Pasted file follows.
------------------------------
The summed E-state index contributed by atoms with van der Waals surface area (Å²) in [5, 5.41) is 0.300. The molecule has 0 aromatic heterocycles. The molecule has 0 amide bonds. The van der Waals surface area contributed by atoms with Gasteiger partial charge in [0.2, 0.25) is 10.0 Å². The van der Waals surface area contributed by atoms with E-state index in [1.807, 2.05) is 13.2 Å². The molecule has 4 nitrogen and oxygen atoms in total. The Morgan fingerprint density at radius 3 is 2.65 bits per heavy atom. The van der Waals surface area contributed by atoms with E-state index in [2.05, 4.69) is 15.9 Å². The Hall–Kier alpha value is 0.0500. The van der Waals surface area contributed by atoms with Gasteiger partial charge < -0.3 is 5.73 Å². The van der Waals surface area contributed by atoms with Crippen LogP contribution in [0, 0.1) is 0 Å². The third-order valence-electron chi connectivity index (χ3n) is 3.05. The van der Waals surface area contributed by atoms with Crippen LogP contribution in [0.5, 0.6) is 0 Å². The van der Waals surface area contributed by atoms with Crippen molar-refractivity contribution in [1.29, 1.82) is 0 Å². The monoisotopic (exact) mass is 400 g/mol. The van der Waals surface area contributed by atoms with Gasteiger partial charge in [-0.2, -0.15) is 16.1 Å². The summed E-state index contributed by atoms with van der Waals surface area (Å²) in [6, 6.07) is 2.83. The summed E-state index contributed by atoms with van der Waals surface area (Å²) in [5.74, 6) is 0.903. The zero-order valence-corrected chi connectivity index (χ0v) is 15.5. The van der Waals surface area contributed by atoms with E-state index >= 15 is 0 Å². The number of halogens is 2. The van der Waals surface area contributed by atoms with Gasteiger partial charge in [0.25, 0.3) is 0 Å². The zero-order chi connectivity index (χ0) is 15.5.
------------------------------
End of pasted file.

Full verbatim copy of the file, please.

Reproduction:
The summed E-state index contributed by atoms with van der Waals surface area (Å²) in [5, 5.41) is 0.300. The molecule has 0 aromatic heterocycles. The molecule has 0 amide bonds. The van der Waals surface area contributed by atoms with Gasteiger partial charge in [0.2, 0.25) is 10.0 Å². The van der Waals surface area contributed by atoms with E-state index in [1.807, 2.05) is 13.2 Å². The molecule has 4 nitrogen and oxygen atoms in total. The Morgan fingerprint density at radius 3 is 2.65 bits per heavy atom. The van der Waals surface area contributed by atoms with E-state index in [2.05, 4.69) is 15.9 Å². The Hall–Kier alpha value is 0.0500. The van der Waals surface area contributed by atoms with Gasteiger partial charge < -0.3 is 5.73 Å². The van der Waals surface area contributed by atoms with Crippen LogP contribution in [0, 0.1) is 0 Å². The third-order valence-electron chi connectivity index (χ3n) is 3.05. The van der Waals surface area contributed by atoms with Crippen LogP contribution in [0.5, 0.6) is 0 Å². The van der Waals surface area contributed by atoms with Crippen molar-refractivity contribution in [1.29, 1.82) is 0 Å². The monoisotopic (exact) mass is 400 g/mol. The van der Waals surface area contributed by atoms with Gasteiger partial charge in [-0.2, -0.15) is 16.1 Å². The summed E-state index contributed by atoms with van der Waals surface area (Å²) in [6, 6.07) is 2.83. The summed E-state index contributed by atoms with van der Waals surface area (Å²) in [5.74, 6) is 0.903. The zero-order valence-corrected chi connectivity index (χ0v) is 15.5. The van der Waals surface area contributed by atoms with E-state index >= 15 is 0 Å². The number of halogens is 2. The van der Waals surface area contributed by atoms with Gasteiger partial charge in [0.25, 0.3) is 0 Å². The zero-order chi connectivity index (χ0) is 15.5.